South St. Louis County News

St. Louis Call Newspapers

South St. Louis County News

St. Louis Call Newspapers

South St. Louis County News

St. Louis Call Newspapers

Journey set to rock Busch Stadium

Journey plays July 6 at Busch Stadium with others

Journey is back on tour in a big way this year, headlining arenas this spring before spending a chunk of the summer co-headlining a stadium tour with Def Leppard.

The legendary rock band will take the stage at Busch Stadium July 6 alongside Def Leppard and Cheap Trick.

Journey guitarist and founding member Neal Schon and keyboardist/guitarist Jonathan Cain agree that today’s edition of the band has never played or sounded better.

Speaking during a recent video interview, both Schon and Cain – the two remaining members going back to the early 1980s when Journey was churning out hits like “Don’t Stop Believing,” “Any Way You Want It,” “Open Arms” and “Separate Ways (Worlds Apart)” – shared thoughts on the band’s past, the 2022 album “Freedom,” recent lawsuits, disputes and personnel changes, and regaining a level of popularity that has Journey headlining indoor arenas and stadiums.

“Neal would tell you it’s probably the most solid band we’ve had in a while. We finally found a great sound guy in England who really gets it,” Cain said. “The band has never sounded better. So I’m really happy with the way it gets presented. Finally, it sounds like the Journey everybody knows. It’s back to the ‘80s, that’s what it sounds like.”

For a time not long ago, however, there was plenty of speculation over whether Journey, having regained their status as an arena headliner, might see it all come apart, just as the band reached the 50-year mark.

In 2020, long-time bassist Ross Valory and drummer Steve Smith (a member during Journey’s 1980s peak) were fired from Journey after they sued to gain rights to the Journey name – a move Schon and Cain termed an attempted coup. The suit was eventually settled – amicably, the band has stated, though terms of the settlement have not been made public.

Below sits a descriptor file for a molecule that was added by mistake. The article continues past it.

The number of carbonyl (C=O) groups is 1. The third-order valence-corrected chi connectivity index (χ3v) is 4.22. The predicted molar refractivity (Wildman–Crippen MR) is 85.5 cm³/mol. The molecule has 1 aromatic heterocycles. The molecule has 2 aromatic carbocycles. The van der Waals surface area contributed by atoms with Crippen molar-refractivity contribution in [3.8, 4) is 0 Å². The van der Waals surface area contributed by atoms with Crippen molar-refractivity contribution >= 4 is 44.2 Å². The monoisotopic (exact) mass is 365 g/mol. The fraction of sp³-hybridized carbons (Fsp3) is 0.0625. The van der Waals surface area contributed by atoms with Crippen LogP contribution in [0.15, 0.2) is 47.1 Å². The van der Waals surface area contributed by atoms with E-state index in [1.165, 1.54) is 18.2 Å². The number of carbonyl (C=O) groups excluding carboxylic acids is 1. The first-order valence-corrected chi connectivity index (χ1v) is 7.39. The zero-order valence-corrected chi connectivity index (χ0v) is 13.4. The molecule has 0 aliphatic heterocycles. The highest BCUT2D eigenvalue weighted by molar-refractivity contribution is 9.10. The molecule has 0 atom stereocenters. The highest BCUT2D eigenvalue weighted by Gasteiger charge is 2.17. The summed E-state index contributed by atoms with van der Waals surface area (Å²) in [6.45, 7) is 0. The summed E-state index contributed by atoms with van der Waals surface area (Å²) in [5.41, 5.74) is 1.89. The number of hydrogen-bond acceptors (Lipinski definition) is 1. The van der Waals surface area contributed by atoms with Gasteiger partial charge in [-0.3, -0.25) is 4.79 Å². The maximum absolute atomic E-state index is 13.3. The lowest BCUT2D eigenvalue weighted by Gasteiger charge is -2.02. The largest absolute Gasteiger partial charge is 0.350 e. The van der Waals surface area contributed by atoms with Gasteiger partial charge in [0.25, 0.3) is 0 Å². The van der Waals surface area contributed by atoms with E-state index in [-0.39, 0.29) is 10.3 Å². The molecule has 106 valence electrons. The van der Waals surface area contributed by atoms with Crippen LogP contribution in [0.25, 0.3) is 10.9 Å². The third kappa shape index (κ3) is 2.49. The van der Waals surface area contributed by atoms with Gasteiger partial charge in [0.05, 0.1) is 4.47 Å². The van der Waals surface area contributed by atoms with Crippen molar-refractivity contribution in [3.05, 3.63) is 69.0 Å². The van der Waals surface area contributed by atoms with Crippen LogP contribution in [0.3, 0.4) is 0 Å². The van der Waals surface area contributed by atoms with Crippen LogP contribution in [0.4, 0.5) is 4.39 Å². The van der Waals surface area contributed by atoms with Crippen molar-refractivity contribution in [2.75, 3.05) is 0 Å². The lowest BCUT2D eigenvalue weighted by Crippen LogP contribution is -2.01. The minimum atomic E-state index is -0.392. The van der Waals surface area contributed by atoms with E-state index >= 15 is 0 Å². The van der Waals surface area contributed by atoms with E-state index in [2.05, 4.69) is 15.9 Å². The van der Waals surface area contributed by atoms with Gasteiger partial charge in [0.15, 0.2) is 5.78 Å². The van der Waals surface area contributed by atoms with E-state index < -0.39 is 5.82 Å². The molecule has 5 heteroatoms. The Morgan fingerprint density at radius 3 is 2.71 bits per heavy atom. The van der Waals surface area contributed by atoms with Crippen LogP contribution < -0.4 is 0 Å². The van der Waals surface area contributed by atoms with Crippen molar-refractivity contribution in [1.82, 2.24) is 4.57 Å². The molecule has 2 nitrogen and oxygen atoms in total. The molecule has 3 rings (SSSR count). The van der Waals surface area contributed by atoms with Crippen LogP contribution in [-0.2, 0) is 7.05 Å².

Soon a revamped lineup was in place, with drummer Narada Michael Walden and bassist Randy Jackson stepping into the lineup to join Schon, Cain, singer Arnel Pineda (who joined the band in 2007) and keyboardist Jason Derlatka.      

This version of Journey made a new studio album, “Freedom,” during the pandemic, with Walden producing. The band then returned to touring in spring 2021 – with drummer Deen Castronovo (himself a previous member of Journey from 1998 to 2015) replacing Walden, and Todd Jensen joining on bass.

But there were more issues to come – this time between Schon and Cain.

In early 2023, Cain and Schon traded lawsuits over access to an American Express account used to handle Journey’s finances. Cain had blocked Schon from having access because he felt the guitarist was recklessly spending the band’s money – an assertion Schon denied.

Schon also sent a cease and desist letter to Cain after the keyboardist joined a sing-along of “Don’t Stop Believing” at a November 2022 event for former president Donald Trump. Cain’s wife, Paula, had served as a spiritual advisor to Trump and they have become friends – and supporters – of the former president. Schon took offense to Cain’s performance, noting that Journey never was and never would be a political band.

Now all seems well again within Journey, after Schon and Cain had a heart-to-heart talk this past fall and resolved the credit card lawsuits.

“Basically, all we really did was get fed up with the legal and having legals talk instead of us,” Schon said. “I went down and met Jon and we talked for a couple of hours and we talked through it all. I think that’s what fixed everything.”

Cain agreed, saying outside entities were contributing to the friction.

“Over the last four years there were a lot of people that were out to divide us so they could control of us,” Cain said. “In the end, it should just be the brothers that made the music. He and I created this thing. … We believed that in our hearts and we backed it up with a lot of hard work and touring, and here we are.”

In fact, Schon and Cain have gone hands-on in managing the band and overseeing its business functions, including income, expenses and merchandise sales.

And of course, they’re leading Journey as the band returns to touring. Fans can expect to hear Journey’s biggest hits – the “dirty dozen” as the band has nicknamed them – along with a handful of either new or deeper cuts. This makes crafting set lists a bit of a challenge, but it’s a problem many bands would welcome.

“We just have a massive catalog with so many great songs that we don’t get to,” Cain said. “That’s the problem. When you play the dirty dozen, all we have is a slot for six songs we can play maybe. Then you have to rotate.”

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